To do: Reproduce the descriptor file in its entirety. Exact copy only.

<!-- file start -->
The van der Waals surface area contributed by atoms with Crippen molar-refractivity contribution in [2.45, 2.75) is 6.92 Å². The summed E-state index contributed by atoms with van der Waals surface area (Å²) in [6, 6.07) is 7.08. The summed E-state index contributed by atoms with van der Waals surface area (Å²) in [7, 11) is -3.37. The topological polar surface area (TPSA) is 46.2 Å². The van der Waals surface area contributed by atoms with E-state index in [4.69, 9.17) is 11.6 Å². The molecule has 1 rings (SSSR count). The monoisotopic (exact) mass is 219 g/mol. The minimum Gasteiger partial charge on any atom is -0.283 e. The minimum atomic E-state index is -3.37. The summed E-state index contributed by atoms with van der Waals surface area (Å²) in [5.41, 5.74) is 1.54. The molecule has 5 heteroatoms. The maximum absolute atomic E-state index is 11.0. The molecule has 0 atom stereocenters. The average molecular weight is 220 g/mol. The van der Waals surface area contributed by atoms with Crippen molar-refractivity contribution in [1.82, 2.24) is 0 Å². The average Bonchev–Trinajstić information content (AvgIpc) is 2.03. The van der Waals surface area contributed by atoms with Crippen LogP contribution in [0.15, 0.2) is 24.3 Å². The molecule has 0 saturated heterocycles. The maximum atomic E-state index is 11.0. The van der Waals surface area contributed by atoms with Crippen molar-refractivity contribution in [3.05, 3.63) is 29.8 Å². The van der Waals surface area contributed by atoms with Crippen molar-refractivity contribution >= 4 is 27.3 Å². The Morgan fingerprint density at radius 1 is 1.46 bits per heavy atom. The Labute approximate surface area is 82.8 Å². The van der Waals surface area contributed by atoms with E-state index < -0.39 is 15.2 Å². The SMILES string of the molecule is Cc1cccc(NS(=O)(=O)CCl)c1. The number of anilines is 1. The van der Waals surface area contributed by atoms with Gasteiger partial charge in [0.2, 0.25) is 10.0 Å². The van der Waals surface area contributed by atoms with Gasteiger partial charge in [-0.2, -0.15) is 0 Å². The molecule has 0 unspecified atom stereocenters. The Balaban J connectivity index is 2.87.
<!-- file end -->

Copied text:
The van der Waals surface area contributed by atoms with Crippen molar-refractivity contribution in [2.45, 2.75) is 6.92 Å². The summed E-state index contributed by atoms with van der Waals surface area (Å²) in [6, 6.07) is 7.08. The summed E-state index contributed by atoms with van der Waals surface area (Å²) in [7, 11) is -3.37. The topological polar surface area (TPSA) is 46.2 Å². The van der Waals surface area contributed by atoms with E-state index in [4.69, 9.17) is 11.6 Å². The molecule has 1 rings (SSSR count). The monoisotopic (exact) mass is 219 g/mol. The minimum Gasteiger partial charge on any atom is -0.283 e. The minimum atomic E-state index is -3.37. The summed E-state index contributed by atoms with van der Waals surface area (Å²) in [5.41, 5.74) is 1.54. The molecule has 5 heteroatoms. The maximum absolute atomic E-state index is 11.0. The molecule has 0 atom stereocenters. The average molecular weight is 220 g/mol. The van der Waals surface area contributed by atoms with Crippen molar-refractivity contribution in [1.82, 2.24) is 0 Å². The average Bonchev–Trinajstić information content (AvgIpc) is 2.03. The van der Waals surface area contributed by atoms with Crippen LogP contribution in [0.15, 0.2) is 24.3 Å². The molecule has 0 saturated heterocycles. The maximum atomic E-state index is 11.0. The van der Waals surface area contributed by atoms with Crippen molar-refractivity contribution in [3.05, 3.63) is 29.8 Å². The van der Waals surface area contributed by atoms with Crippen molar-refractivity contribution >= 4 is 27.3 Å². The Morgan fingerprint density at radius 1 is 1.46 bits per heavy atom. The Labute approximate surface area is 82.8 Å². The van der Waals surface area contributed by atoms with E-state index < -0.39 is 15.2 Å². The SMILES string of the molecule is Cc1cccc(NS(=O)(=O)CCl)c1. The number of anilines is 1. The van der Waals surface area contributed by atoms with Gasteiger partial charge in [0.2, 0.25) is 10.0 Å². The van der Waals surface area contributed by atoms with Gasteiger partial charge in [-0.2, -0.15) is 0 Å². The molecule has 0 unspecified atom stereocenters. The Balaban J connectivity index is 2.87.